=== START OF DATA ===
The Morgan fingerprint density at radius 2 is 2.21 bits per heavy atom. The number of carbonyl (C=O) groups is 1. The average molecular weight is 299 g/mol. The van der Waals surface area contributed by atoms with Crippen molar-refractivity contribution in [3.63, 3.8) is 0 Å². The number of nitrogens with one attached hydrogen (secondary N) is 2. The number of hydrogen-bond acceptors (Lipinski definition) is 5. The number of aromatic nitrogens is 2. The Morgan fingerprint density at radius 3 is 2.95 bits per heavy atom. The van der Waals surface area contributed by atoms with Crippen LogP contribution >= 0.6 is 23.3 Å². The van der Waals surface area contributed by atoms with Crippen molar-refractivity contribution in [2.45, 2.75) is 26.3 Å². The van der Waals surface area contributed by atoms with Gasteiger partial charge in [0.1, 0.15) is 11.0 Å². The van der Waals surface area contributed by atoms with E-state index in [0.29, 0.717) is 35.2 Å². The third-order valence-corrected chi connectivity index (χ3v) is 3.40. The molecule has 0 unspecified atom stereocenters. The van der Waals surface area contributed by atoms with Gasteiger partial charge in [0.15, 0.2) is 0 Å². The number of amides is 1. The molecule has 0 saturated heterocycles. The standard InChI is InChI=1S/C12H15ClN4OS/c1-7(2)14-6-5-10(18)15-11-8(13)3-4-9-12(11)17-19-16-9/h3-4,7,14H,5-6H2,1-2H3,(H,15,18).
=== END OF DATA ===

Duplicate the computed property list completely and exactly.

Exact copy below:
The Morgan fingerprint density at radius 2 is 2.21 bits per heavy atom. The number of carbonyl (C=O) groups is 1. The average molecular weight is 299 g/mol. The van der Waals surface area contributed by atoms with Crippen molar-refractivity contribution in [3.63, 3.8) is 0 Å². The number of nitrogens with one attached hydrogen (secondary N) is 2. The number of hydrogen-bond acceptors (Lipinski definition) is 5. The number of aromatic nitrogens is 2. The Morgan fingerprint density at radius 3 is 2.95 bits per heavy atom. The van der Waals surface area contributed by atoms with Crippen LogP contribution >= 0.6 is 23.3 Å². The van der Waals surface area contributed by atoms with Crippen molar-refractivity contribution in [2.45, 2.75) is 26.3 Å². The van der Waals surface area contributed by atoms with Gasteiger partial charge in [0.1, 0.15) is 11.0 Å². The van der Waals surface area contributed by atoms with E-state index in [0.29, 0.717) is 35.2 Å². The third-order valence-corrected chi connectivity index (χ3v) is 3.40. The molecule has 0 unspecified atom stereocenters. The van der Waals surface area contributed by atoms with Gasteiger partial charge in [0.15, 0.2) is 0 Å². The number of amides is 1. The molecule has 0 saturated heterocycles. The standard InChI is InChI=1S/C12H15ClN4OS/c1-7(2)14-6-5-10(18)15-11-8(13)3-4-9-12(11)17-19-16-9/h3-4,7,14H,5-6H2,1-2H3,(H,15,18).